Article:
Vascular integrins in tumor angiogenesis: mediators and therapeutic targets.

Details

Serval ID
serval:BIB_BDB3F09ECFB7
Type
Article: article from journal or magazin.
Publication sub-type
Review (review): journal as complete as possible of one specific subject, written based on exhaustive analyses from published work.
Collection
Publications
Institution
Title
Vascular integrins in tumor angiogenesis: mediators and therapeutic targets.
Journal
Endothelium
Author(s)
Alghisi G.C., Rüegg C.
ISSN
1062-3329 (Print)
ISSN-L
1026-793X
Publication state
Published
Issued date
2006
Peer-reviewed
Oui
Volume
13
Number
2
Pages
113-135
Language
english
Abstract
The notion that tumor angiogenesis may have therapeutic implications in the control of tumor growth was introduced by Dr. Judah Folkman in 1971. The approval of Avastin in 2004 as the first antiangiogenic systemic drug to treat cancer patients came as a validation of this visionary concept and opened new perspectives to the treatment of cancer. In addition, this success boosted the field to the quest for new therapeutic targets and antiangiogenic drugs. Preclinical and clinical evidence indicate that vascular integrins may be valid therapeutic targets. In preclinical studies, pharmacological inhibition of integrin function efficiently suppressed angiogenesis and inhibited tumor progression. alphaVbeta3 and alphaVbeta5 were the first vascular integrins targeted to suppress tumor angiogenesis. Subsequent experiments revealed that at least four additional integrins (i.e., alpha1beta1, alpha2beta1, alpha5beta1, and alpha6beta4) might be potential therapeutic targets. In clinical studies low-molecular-weight integrin inhibitors and anti-integrin function-blocking antibodies demonstrated low toxicity and good tolerability and are now being tested in combination with radiotherapy and chemotherapy for anticancer activity in patients. In this article the authors review the role of integrins in angiogenesis, present recent development in the use of alphaVbeta3 and alpha5beta1 integrin antagonists as potential therapeutics in cancer, and discuss future perspectives.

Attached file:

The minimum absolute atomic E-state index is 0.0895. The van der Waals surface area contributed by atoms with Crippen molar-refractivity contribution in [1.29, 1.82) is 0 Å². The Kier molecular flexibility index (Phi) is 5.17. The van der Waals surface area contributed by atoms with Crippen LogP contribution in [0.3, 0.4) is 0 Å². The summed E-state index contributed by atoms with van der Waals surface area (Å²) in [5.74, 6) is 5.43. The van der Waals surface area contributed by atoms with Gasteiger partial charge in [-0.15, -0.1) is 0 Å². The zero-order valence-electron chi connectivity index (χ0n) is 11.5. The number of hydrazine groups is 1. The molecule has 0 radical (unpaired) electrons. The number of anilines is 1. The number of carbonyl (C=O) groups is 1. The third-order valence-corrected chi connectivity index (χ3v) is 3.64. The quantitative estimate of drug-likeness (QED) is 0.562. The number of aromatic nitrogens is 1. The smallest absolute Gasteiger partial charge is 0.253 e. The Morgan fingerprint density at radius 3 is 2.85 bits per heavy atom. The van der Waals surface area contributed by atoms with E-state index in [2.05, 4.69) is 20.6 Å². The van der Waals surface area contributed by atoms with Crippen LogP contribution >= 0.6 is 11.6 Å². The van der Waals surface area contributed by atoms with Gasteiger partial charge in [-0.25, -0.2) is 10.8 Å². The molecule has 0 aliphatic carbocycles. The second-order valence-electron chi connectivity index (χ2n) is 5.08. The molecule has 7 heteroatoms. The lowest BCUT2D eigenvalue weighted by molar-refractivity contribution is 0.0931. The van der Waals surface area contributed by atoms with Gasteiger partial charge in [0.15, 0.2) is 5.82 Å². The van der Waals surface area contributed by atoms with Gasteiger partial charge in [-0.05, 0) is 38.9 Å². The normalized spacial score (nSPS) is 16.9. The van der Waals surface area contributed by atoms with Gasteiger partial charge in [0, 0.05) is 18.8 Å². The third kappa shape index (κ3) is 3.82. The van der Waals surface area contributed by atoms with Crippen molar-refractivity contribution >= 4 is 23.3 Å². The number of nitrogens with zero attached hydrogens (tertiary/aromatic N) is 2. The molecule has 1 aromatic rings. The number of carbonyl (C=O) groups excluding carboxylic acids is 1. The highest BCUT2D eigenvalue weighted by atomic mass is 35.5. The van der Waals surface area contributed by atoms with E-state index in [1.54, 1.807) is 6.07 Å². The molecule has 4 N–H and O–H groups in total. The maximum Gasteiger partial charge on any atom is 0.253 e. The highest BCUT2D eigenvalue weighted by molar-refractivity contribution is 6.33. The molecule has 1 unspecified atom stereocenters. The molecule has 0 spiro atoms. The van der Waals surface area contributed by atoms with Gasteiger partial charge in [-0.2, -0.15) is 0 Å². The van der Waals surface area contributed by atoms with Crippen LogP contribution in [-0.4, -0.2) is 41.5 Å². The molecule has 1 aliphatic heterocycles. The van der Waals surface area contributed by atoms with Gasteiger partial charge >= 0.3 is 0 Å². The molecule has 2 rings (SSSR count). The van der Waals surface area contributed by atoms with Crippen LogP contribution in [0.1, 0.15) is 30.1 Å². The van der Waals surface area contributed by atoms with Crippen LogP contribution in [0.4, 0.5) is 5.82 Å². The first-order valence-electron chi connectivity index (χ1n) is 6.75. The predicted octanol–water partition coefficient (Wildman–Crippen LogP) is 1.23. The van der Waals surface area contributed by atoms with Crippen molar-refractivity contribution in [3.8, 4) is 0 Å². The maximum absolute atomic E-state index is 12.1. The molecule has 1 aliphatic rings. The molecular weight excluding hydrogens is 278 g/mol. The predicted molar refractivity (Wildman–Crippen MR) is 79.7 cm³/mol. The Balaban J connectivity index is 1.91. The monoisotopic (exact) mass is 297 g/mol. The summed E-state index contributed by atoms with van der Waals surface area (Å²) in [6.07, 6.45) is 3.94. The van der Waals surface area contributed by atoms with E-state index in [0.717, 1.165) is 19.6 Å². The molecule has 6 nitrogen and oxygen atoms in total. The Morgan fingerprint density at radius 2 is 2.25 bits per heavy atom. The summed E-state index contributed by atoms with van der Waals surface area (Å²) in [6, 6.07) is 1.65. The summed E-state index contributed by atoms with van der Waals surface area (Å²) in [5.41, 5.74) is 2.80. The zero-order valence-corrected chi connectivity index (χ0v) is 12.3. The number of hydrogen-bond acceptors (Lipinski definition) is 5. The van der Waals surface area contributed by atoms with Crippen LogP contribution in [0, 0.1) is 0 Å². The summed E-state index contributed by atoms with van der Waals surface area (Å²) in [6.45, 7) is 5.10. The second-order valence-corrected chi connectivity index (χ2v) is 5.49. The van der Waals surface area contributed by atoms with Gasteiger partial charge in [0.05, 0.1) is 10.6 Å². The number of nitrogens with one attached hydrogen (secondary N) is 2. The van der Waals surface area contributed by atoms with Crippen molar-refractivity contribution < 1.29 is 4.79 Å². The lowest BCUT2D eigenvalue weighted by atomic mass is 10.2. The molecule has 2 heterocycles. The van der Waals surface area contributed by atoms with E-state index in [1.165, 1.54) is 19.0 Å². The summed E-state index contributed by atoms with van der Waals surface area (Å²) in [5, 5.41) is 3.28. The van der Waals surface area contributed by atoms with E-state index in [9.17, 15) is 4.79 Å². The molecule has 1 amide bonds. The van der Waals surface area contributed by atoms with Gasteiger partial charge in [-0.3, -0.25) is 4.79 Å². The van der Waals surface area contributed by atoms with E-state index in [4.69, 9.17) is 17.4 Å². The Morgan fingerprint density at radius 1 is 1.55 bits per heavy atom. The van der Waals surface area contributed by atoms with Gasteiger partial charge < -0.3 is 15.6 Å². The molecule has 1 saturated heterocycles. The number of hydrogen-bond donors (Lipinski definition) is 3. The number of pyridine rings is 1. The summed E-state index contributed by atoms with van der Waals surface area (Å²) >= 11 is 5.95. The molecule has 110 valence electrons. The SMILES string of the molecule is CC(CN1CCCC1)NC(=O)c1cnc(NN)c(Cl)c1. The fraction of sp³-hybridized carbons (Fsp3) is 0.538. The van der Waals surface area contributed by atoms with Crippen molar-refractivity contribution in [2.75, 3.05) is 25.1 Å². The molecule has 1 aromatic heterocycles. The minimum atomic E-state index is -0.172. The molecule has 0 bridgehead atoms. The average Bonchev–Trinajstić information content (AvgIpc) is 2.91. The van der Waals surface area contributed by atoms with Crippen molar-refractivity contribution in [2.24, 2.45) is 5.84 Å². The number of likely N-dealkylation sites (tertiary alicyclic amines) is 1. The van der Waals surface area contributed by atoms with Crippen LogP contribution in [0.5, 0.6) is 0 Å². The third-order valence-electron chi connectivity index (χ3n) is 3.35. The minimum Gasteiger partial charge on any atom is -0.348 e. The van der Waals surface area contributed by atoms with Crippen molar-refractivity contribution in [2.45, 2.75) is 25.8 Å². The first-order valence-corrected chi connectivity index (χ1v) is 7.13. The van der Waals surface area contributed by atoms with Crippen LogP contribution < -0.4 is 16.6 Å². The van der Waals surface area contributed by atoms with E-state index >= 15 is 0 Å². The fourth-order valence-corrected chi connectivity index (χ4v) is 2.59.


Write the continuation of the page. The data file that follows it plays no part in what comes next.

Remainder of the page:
Keywords
Animals, Clinical Trials as Topic, Endothelial Cells/pathology, Humans, Integrins/antagonists & inhibitors, Integrins/physiology, Neoplasms/blood supply, Neoplasms/therapy, Neovascularization, Pathologic/therapy
Pubmed
Web of science
Create date
28/01/2008 8:36
Last modification date
20/08/2019 15:31
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